Congress members are cheap. Literally. For a few hundred thousand here and there you can buy legislation. Pretty much any legislation. It takes something like $100K to turn a Congressman into your own personal puppet, like Fritz Hollings was for the entertainment industry. Put into perspective, it would be like me having to come up with a part of a penny in order to buy legislation to protect my business at the expense of every single person in the US.

    Dirty and grotesque as it may seem, the CEA needs to start buying congressmen. I would start with people who were previously and currently bought by the *AA. Turn them into your puppets. They'll do anything for campaign cash.

    Sadly, there's no real alternative...
    • I knew that M$ was the correct spelling, but are you saying they have 610 Billion dollars in cash? I think you are off by an order of magnitude.
    • I would call this approach "democracy redefined." I can't disagree with the "beat'm at their own game" approach, but it feels a lot like "if you can't beat'm, join'm." I would like it if they were just beaten.
    • It takes something like $100K to turn a Congressman into your own personal puppet, like Fritz Hollings was for the entertainment industry.

      Dianne Feinstein has gotten $218,344 from "TV/Movies/Music" interests and $179,231 from "Computers/Internet" interests.

      Even though the RIAA/MPAA aren't giving her significantly more than the tech industry, she's still the biggest supporter of DRM in congress.
      • When presented with the choice between her and the competing Republican religious whackjob who would probably also support DRM, what am I supposed to do?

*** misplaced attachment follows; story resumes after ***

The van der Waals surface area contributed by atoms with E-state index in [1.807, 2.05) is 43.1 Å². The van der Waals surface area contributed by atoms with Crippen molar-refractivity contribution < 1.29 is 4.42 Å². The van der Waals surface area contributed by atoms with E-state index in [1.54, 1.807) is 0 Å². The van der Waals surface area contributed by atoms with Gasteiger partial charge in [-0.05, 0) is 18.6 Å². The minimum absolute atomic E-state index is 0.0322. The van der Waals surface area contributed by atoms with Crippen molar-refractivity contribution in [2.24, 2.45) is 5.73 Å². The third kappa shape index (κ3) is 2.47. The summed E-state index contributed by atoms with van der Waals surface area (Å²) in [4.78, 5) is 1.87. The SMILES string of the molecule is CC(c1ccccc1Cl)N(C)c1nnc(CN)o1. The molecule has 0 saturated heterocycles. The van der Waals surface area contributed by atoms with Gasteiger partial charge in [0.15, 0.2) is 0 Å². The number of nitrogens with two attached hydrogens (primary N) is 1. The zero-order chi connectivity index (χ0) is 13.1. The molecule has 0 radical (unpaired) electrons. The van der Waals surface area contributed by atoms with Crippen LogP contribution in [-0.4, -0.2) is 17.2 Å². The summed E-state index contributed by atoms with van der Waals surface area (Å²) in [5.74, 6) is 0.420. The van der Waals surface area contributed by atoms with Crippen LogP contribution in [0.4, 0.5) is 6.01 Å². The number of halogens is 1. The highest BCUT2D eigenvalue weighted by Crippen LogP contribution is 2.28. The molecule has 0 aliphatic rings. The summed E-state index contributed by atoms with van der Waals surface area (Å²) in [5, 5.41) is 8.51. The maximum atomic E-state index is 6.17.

Melissa in California
        • When presented with the choice between her and the competing Republican religious whackjob who would probably also support DRM, what am I supposed to do?

          Well (as galling as it sounds--to me as well) the answer is to vote for the Republican.

          Feinstein has a significant ammount of power, because she has been a senator for years. She's on very important comittees, that decide on what future legislation will be proposed to the full congress, on subjects like copyright.

          The endorsement of a Democrat (in name), on

    • Sadly, there's no real alternative...

      Thank god there is a Real Alternative [free-codecs.com]

      -
  • by MrAndrews ( 456547 ) <mcmNO@SPAM1889.ca> on Friday August 11, 2006 @06:53PM (#15892367) Homepage
    It's either irony or payback that the RIAA - which complained bitterly about tech companies disregarding their investments during the filesharing boom - are now giddily disregarding the investments electronics companies have made in producing the next generation of audio systems. I mean, it's not like they weren't aware the discussions about new standards were going on. I think they're purposely keeping at arm's length so they can claim they didn't have a say in the implementation. It's like making an architect promise to make an invincible fortress, and then not participating in the design, because you want any potential failure to be entirely on the architect's head.